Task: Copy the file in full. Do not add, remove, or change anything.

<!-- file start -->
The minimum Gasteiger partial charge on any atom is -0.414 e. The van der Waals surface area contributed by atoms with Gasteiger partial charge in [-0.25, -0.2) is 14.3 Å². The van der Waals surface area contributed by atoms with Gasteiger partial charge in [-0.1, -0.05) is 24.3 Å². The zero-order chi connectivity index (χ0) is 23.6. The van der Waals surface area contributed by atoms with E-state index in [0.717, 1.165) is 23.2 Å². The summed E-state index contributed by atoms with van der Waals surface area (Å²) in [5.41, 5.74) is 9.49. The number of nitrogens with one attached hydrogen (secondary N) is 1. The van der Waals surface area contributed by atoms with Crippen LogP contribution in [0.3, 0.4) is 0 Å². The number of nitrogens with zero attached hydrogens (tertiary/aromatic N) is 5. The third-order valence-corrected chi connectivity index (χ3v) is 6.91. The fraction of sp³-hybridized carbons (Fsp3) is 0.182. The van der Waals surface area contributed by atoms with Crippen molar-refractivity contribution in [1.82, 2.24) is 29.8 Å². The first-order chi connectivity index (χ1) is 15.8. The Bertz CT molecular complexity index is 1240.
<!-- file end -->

The minimum Gasteiger partial charge on any atom is -0.414 e. The van der Waals surface area contributed by atoms with Gasteiger partial charge in [-0.25, -0.2) is 14.3 Å². The van der Waals surface area contributed by atoms with Gasteiger partial charge in [-0.1, -0.05) is 24.3 Å². The zero-order chi connectivity index (χ0) is 23.6. The van der Waals surface area contributed by atoms with E-state index in [0.717, 1.165) is 23.2 Å². The summed E-state index contributed by atoms with van der Waals surface area (Å²) in [5.41, 5.74) is 9.49. The number of nitrogens with one attached hydrogen (secondary N) is 1. The van der Waals surface area contributed by atoms with Crippen LogP contribution in [0.3, 0.4) is 0 Å². The number of nitrogens with zero attached hydrogens (tertiary/aromatic N) is 5. The third-order valence-corrected chi connectivity index (χ3v) is 6.91. The fraction of sp³-hybridized carbons (Fsp3) is 0.182. The van der Waals surface area contributed by atoms with Crippen molar-refractivity contribution in [1.82, 2.24) is 29.8 Å². The first-order chi connectivity index (χ1) is 15.8. The Bertz CT molecular complexity index is 1240.